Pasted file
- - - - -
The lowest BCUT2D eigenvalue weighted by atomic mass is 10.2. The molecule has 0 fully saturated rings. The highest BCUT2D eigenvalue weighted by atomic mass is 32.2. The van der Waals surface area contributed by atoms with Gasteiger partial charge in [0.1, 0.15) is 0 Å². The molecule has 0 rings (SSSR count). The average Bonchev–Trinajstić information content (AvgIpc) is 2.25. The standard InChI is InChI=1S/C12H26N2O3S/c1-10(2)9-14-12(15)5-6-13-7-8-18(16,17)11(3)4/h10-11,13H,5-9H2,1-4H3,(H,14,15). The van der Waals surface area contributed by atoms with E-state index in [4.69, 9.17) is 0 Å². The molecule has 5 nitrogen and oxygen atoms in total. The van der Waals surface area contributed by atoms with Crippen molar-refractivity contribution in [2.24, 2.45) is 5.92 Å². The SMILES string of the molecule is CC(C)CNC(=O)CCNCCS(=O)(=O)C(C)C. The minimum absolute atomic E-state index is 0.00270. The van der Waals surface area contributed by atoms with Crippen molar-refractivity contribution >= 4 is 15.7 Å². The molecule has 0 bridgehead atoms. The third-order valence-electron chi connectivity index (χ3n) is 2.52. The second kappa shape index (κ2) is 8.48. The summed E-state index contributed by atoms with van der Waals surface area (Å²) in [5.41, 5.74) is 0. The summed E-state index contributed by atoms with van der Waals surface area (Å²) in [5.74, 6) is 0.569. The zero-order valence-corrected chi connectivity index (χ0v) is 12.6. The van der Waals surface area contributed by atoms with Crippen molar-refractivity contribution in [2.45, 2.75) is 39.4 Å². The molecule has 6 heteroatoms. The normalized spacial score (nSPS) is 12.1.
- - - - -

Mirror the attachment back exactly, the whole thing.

The lowest BCUT2D eigenvalue weighted by atomic mass is 10.2. The molecule has 0 fully saturated rings. The highest BCUT2D eigenvalue weighted by atomic mass is 32.2. The van der Waals surface area contributed by atoms with Gasteiger partial charge in [0.1, 0.15) is 0 Å². The molecule has 0 rings (SSSR count). The average Bonchev–Trinajstić information content (AvgIpc) is 2.25. The standard InChI is InChI=1S/C12H26N2O3S/c1-10(2)9-14-12(15)5-6-13-7-8-18(16,17)11(3)4/h10-11,13H,5-9H2,1-4H3,(H,14,15). The van der Waals surface area contributed by atoms with E-state index in [4.69, 9.17) is 0 Å². The molecule has 5 nitrogen and oxygen atoms in total. The van der Waals surface area contributed by atoms with Crippen molar-refractivity contribution in [2.24, 2.45) is 5.92 Å². The SMILES string of the molecule is CC(C)CNC(=O)CCNCCS(=O)(=O)C(C)C. The minimum absolute atomic E-state index is 0.00270. The van der Waals surface area contributed by atoms with Crippen molar-refractivity contribution >= 4 is 15.7 Å². The molecule has 0 bridgehead atoms. The third-order valence-electron chi connectivity index (χ3n) is 2.52. The second kappa shape index (κ2) is 8.48. The summed E-state index contributed by atoms with van der Waals surface area (Å²) in [5.41, 5.74) is 0. The summed E-state index contributed by atoms with van der Waals surface area (Å²) in [5.74, 6) is 0.569. The zero-order valence-corrected chi connectivity index (χ0v) is 12.6. The van der Waals surface area contributed by atoms with Crippen molar-refractivity contribution in [2.45, 2.75) is 39.4 Å². The molecule has 6 heteroatoms. The normalized spacial score (nSPS) is 12.1.